iOS 14: use ad revenue impression data to get the most out of SKAdNetwork conversion

February 19, 2021

Tags: Publishers, Marketers, Industry Perspectives, 2021

Mobile app campaign attribution is changing, but there are ways to pivot

The upcoming privacy changes for Apple iOS 14 and the user permission requirements for IDFA collection are coming. These changes are part of the larger updates that Apple has announced around app privacy, which also include aspects like event reporting and data “nutrition label”-style submissions. While there's no official date yet for when the new user opt-in prompt will appear, the iOS 14.5 beta is out with App Tracking Transparency (ATT) implemented, and signs point to early spring 2021 as the tentative time frame.

MoPub aims to dissect the latest performance measurement guidelines in the face of these ATT changes —including SKAdNetwork’s impact —  and showcase how per-impression information can provide a complete attribution picture post iOS 14.5.

State of the art performance measurement

Over the last few years, we’ve seen the user acquisition (UA) industry take advantage of state-of-the-art tools to measure the lifetime value (LTV) of each user. Publishers and developers can then compare LTV with their cost of acquisition in order to measure the return on ad spend (ROAS) of each user. Optimizing a campaign for ROAS is one of the most common UA strategies for many buyers today.

In order to accelerate acquisition feedback, buyers typically approximate user LTV with a limited-window value. The window lengths vary significantly by title, but typical windows are 1, 7, or 30 days. These windows allow buyers to predict whether a user is likely to achieve their long term revenue target. For example, if a user is playing a game and makes an in-app purchase (IAP) within the first 30 days, that’s usually a good indicator that the user will likely continue to make in-app purchases. Or, if a hyper-casual game app tracks that a user has watched 10 ads on the first day, that indicates that the user is already generating revenue, and is likely engaged in the game.

SKAdNetwork’s impact on performance measurement

The ATT shift will likely cause SKAdNetwork to become the predominant attribution method for all iOS user acquisition campaigns and even all users (not only those without an IDFA). Even if a small portion of a publisher's iOS users opt out, it will dismantle clear, holistic attribution for that OS and for the larger performance attribution. IDFA attribution can only be done if the IDFA is available in both the publisher and marketer targeted apps. Because they will not know at the time of serving the ad whether a user will opt-in within a target app, buying partners will likely shift to using SKAdNetwork for all app install and user acquisition campaigns.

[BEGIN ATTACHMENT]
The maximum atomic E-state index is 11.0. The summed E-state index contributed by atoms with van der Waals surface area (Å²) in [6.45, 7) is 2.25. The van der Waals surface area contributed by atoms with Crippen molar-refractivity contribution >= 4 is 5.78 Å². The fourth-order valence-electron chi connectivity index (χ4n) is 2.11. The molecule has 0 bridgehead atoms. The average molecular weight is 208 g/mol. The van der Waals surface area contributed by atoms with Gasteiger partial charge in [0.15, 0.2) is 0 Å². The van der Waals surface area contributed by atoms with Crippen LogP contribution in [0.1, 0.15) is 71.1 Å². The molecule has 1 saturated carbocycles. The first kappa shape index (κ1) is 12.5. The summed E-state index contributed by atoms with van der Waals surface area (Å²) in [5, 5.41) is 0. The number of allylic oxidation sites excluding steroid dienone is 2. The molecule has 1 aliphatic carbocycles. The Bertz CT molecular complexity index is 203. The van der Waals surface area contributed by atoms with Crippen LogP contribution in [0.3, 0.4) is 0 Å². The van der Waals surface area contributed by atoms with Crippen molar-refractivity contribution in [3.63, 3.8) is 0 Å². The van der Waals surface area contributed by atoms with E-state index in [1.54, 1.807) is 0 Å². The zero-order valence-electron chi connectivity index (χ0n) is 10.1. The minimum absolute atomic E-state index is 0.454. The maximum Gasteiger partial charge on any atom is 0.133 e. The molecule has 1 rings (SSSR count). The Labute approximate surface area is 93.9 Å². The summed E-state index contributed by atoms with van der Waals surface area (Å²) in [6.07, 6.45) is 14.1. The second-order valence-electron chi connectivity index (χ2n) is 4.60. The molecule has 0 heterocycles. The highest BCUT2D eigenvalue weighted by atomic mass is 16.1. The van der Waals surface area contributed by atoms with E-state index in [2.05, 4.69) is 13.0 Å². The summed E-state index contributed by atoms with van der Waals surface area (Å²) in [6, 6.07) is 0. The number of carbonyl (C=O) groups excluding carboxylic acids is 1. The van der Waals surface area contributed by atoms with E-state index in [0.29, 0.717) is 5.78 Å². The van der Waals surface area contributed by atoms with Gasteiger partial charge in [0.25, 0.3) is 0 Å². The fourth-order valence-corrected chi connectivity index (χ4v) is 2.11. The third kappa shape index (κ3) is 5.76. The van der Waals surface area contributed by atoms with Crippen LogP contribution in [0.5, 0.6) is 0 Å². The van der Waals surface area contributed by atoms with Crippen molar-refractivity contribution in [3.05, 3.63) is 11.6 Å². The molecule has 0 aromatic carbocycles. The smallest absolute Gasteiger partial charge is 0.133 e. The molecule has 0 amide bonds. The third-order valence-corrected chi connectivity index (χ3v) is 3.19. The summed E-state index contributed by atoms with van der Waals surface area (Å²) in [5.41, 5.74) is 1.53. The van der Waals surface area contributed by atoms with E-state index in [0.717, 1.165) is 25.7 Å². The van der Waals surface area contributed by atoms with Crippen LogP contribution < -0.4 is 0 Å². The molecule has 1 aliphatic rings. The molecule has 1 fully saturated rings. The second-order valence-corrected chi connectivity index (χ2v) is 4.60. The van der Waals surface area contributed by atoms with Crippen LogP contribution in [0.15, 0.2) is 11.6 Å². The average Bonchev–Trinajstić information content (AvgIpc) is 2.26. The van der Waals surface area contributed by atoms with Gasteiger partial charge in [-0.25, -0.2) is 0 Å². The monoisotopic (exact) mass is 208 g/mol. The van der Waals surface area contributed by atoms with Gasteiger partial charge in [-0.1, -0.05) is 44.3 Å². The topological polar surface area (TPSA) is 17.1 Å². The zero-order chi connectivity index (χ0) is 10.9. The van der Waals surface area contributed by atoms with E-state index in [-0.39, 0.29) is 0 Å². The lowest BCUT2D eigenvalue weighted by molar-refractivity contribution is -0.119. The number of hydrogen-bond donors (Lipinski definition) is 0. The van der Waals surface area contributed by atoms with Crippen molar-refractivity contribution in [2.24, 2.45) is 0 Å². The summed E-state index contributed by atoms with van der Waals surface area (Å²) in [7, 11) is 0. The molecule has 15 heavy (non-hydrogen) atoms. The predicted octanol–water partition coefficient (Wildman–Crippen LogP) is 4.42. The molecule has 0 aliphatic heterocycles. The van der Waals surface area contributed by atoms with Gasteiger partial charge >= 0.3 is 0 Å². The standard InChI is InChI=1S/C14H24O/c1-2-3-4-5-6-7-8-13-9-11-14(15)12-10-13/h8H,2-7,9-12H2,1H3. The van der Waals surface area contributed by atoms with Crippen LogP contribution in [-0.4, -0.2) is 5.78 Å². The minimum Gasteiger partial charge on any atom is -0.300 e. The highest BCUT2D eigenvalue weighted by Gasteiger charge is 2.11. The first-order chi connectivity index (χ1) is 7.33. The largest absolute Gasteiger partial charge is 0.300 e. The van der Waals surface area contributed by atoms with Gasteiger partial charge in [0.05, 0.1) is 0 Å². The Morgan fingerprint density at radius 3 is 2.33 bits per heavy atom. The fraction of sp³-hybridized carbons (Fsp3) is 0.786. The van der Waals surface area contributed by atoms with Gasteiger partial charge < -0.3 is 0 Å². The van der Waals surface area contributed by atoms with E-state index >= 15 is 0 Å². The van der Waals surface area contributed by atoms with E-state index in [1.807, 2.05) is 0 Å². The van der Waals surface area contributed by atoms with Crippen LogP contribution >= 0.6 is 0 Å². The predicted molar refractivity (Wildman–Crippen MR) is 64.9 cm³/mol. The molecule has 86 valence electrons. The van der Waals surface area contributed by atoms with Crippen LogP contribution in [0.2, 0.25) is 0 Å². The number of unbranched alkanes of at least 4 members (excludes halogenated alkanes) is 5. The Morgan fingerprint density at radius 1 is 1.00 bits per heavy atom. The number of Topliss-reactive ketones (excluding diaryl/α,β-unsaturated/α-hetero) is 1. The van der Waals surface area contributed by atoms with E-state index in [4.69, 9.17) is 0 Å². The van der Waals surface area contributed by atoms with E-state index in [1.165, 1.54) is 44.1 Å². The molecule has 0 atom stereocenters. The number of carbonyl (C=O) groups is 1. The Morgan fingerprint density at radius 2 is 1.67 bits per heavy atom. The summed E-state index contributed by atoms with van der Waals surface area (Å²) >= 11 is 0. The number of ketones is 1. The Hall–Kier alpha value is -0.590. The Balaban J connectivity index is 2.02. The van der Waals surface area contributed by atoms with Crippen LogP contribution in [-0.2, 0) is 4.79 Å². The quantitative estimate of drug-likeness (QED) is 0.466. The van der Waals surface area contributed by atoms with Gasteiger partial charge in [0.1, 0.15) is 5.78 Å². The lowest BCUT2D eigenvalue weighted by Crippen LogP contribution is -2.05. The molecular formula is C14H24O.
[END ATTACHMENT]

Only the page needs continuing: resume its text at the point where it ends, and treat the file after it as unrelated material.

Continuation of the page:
The limitations imposed on the collection of post-install events by SKAdNetwork puts much of the industry’s current approach in jeopardy. Apple’s conversion value system currently has 3 main limitations:

  • It only allows for 64 different values
  • There is a variable amount of time to update values, but once its been sent it cannot be changed
  • The value must be chosen on the device

These tight constraints require rigor on behalf of ad buyers to make sure they can get the most useful performance measurement from their users. For apps that monetize users through ads, however, MoPub has a solution which can help buyers meet the criteria. Meet impression-level revenue data (ILRD).

How MoPub’s impression-level revenue data can help

Released in early 2019, MoPub’s impression-level revenue data provides user monetization metrics, in real time, on the device. After every impression, developers receive a callback with the value of each ad shown within the app. Some simple code can keep a running sum of ad value as a new user navigates their app journey within a session, day, or throughout the lifetime of the user. This allows a developer to help understand their own ads LTV for their users, and could be combined (where applicable and permissible) to an IAP counter to understand total user LTV. This is the best way to understand revenue performance on-device. Ad revenue in particular has a much faster feedback cycle than most other forms of monetization.

Choosing the appropriate measurement window

Once buyers have defined a user’s value and set a conversionValue using Apple’s API, a local timer is set. After 24 hours, if they have not updated it, that value will be sent in the conversion postback to the buyer that drove the install. However, if they update the conversionValue with a value greater than its current state, they will reset the 24 hour timer. Increasing the user’s value after each ad watched might seem like a natural first thought, but given that different users may watch ads with different time intervals, there is a risk that each user’s measurement window is different. This makes it harder to compare performance.